In another aspect of the present invention, there is provided a photoradiator comprising a light conducting element which is formed with a notch in an outer periphery thereof, whereby light propagating through the light conducting element is radiated from the periphery.

In another aspect of the present invention, there is provided a photoradiator comprising at least two light conducting elements which are connected serially to each other, at least one of the light conducting elements being formed with a notch at one end thereof which connects to the other light conducting element, whereby light propagating through the light conducting elements is radiated at the notch.

In another aspect of the present invention, there is provided a photoradiator comprising a light conducting element which is made up of a cylindrical portion and a frustoconical portion extending tapered from the cylindrical portion.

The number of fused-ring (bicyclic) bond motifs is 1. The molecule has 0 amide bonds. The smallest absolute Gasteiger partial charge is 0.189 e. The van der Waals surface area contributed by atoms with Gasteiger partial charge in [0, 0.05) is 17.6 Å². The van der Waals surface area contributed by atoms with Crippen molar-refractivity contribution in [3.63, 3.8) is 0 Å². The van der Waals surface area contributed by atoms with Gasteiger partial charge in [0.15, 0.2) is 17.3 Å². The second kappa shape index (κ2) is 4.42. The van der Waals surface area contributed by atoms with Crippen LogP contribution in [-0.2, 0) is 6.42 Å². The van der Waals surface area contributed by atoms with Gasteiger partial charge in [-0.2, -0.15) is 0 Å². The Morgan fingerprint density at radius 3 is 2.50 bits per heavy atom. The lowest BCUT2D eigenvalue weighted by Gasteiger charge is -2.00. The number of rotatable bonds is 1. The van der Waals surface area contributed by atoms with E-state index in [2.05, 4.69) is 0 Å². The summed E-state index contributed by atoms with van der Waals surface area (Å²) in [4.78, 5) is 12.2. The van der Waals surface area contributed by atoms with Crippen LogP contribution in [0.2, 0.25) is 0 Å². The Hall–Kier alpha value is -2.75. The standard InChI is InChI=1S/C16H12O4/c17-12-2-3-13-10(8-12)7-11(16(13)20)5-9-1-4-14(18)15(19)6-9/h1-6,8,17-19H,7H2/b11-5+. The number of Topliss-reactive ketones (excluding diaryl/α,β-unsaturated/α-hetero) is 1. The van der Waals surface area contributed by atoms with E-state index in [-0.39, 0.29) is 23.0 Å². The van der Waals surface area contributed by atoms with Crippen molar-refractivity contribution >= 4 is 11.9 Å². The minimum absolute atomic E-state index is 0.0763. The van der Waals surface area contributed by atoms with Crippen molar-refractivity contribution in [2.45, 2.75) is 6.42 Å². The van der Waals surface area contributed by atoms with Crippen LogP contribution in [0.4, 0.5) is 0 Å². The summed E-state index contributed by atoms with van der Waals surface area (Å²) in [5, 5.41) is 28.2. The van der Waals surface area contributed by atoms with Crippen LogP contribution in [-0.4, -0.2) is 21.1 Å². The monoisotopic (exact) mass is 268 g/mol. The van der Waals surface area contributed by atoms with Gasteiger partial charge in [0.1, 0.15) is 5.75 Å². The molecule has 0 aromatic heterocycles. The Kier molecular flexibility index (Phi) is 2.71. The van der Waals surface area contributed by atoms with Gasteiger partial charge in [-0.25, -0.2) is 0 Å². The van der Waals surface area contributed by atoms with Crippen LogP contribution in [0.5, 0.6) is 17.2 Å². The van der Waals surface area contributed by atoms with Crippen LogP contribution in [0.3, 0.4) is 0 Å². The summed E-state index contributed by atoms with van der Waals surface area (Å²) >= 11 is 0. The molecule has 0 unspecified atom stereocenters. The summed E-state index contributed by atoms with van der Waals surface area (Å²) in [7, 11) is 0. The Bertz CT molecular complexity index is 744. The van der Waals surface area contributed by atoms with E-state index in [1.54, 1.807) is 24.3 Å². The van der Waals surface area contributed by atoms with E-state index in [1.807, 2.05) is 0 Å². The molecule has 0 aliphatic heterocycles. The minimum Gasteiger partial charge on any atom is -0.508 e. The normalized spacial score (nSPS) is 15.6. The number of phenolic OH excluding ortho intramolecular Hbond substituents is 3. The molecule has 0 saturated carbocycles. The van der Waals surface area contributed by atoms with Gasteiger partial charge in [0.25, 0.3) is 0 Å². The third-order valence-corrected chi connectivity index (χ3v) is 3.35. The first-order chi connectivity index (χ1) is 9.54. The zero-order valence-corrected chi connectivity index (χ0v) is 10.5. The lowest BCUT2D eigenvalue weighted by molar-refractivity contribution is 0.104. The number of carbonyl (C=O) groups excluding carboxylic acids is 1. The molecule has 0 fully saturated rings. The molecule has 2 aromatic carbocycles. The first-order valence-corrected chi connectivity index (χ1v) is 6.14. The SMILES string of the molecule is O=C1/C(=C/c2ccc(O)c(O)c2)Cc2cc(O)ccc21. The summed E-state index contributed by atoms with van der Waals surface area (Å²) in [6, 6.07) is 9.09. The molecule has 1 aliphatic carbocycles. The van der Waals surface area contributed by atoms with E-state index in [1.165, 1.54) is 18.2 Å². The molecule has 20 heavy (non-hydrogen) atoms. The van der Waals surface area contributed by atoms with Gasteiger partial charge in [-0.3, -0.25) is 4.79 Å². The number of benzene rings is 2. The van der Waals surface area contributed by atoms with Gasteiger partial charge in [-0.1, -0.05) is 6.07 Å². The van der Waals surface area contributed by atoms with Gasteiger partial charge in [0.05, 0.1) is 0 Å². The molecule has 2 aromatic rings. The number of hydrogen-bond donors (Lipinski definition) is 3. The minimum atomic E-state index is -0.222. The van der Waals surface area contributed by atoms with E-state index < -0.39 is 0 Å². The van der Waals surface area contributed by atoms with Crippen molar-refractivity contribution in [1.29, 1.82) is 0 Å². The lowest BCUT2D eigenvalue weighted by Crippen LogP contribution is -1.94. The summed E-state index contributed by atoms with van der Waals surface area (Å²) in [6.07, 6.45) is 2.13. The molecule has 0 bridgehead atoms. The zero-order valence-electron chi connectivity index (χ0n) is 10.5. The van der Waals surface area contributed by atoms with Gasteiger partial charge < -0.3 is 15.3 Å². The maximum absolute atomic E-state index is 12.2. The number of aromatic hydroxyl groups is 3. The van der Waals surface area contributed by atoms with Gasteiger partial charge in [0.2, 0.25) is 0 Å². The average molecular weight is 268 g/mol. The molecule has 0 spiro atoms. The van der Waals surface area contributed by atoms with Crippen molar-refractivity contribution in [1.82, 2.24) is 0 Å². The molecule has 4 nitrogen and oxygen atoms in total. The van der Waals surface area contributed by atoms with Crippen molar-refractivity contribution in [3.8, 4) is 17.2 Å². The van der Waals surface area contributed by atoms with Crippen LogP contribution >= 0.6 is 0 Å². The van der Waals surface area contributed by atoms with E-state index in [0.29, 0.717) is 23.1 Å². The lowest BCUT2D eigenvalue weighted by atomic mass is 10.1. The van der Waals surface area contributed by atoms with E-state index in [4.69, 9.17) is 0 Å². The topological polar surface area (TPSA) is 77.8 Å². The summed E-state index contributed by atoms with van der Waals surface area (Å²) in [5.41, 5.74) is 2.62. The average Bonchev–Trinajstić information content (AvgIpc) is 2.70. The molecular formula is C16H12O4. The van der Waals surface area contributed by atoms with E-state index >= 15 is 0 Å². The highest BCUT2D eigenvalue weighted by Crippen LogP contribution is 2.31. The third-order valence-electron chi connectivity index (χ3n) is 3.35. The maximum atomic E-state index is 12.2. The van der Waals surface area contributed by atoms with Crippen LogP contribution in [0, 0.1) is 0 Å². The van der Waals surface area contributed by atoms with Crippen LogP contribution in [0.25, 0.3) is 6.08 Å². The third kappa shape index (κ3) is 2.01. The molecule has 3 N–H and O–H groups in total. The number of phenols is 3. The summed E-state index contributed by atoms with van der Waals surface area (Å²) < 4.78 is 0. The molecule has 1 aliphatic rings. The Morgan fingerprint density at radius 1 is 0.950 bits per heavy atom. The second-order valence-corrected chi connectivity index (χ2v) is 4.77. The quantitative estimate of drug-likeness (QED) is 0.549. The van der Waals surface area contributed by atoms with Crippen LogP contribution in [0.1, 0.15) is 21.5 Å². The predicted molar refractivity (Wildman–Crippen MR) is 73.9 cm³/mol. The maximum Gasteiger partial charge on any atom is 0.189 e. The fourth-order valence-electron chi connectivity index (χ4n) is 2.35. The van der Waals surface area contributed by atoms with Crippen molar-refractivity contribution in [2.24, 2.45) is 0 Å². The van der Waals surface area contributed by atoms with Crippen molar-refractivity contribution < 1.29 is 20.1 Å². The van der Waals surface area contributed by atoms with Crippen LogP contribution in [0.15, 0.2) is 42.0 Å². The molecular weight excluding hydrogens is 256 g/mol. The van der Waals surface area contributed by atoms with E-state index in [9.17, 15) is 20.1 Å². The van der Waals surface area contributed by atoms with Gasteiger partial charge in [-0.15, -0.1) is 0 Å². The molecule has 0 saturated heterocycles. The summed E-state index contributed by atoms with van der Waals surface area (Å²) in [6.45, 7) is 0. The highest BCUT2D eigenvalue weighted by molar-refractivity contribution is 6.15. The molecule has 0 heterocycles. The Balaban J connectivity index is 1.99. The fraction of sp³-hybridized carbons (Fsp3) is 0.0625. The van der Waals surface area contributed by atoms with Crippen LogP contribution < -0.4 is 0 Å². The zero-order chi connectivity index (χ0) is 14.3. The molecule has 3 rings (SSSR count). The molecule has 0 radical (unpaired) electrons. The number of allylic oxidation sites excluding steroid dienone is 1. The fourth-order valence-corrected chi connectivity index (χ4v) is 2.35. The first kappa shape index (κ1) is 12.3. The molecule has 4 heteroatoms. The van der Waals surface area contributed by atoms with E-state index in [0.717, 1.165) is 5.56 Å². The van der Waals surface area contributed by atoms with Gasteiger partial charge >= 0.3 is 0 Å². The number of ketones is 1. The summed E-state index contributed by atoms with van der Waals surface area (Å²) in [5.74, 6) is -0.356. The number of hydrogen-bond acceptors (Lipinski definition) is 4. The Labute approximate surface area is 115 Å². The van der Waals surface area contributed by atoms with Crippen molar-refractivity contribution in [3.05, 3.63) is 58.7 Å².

The above and other objects, features and advantages of the present invention will become apparent from the following detailed description taken with the accompanying drawings.

BRIEF DESCRIPTION OF THE DRAWINGS

FIGS. 1A and 1B to 4A and 4B are views of various embodiments of a photoradiator in accordance with the present invention, suffix "A" indicating a sectional side elevation and suffix "B", a cross-section;

FIGS. 5-9 are views of other embodiments of the present invention;

FIGS. 10-15 are perspective views of other embodiments of the present invention;

FIG. 16 is a perspective view of a modification to a transparent control member included in the photoradiator of FIG. 15;

FIG. 17 is a side elevation of the control member of FIG. 16 which is positioned to reflect incoming light;

FIGS. 18 and 19 are views of a prior art simple cylindrical light conducting element; and

FIGS. 20A and 20B to 22A and 22B are views of other embodiments of the present invention.

DESCRIPTION OF THE PREFERRED EMBODIMENTS

While the photoradiator of the present invention is susceptible of numerous physical embodiments, depending upon the environment and requirements of use, substantial numbers of the herein shown and described embodiments have been made, tested and used, and all have performed in an eminently satisfactory manner.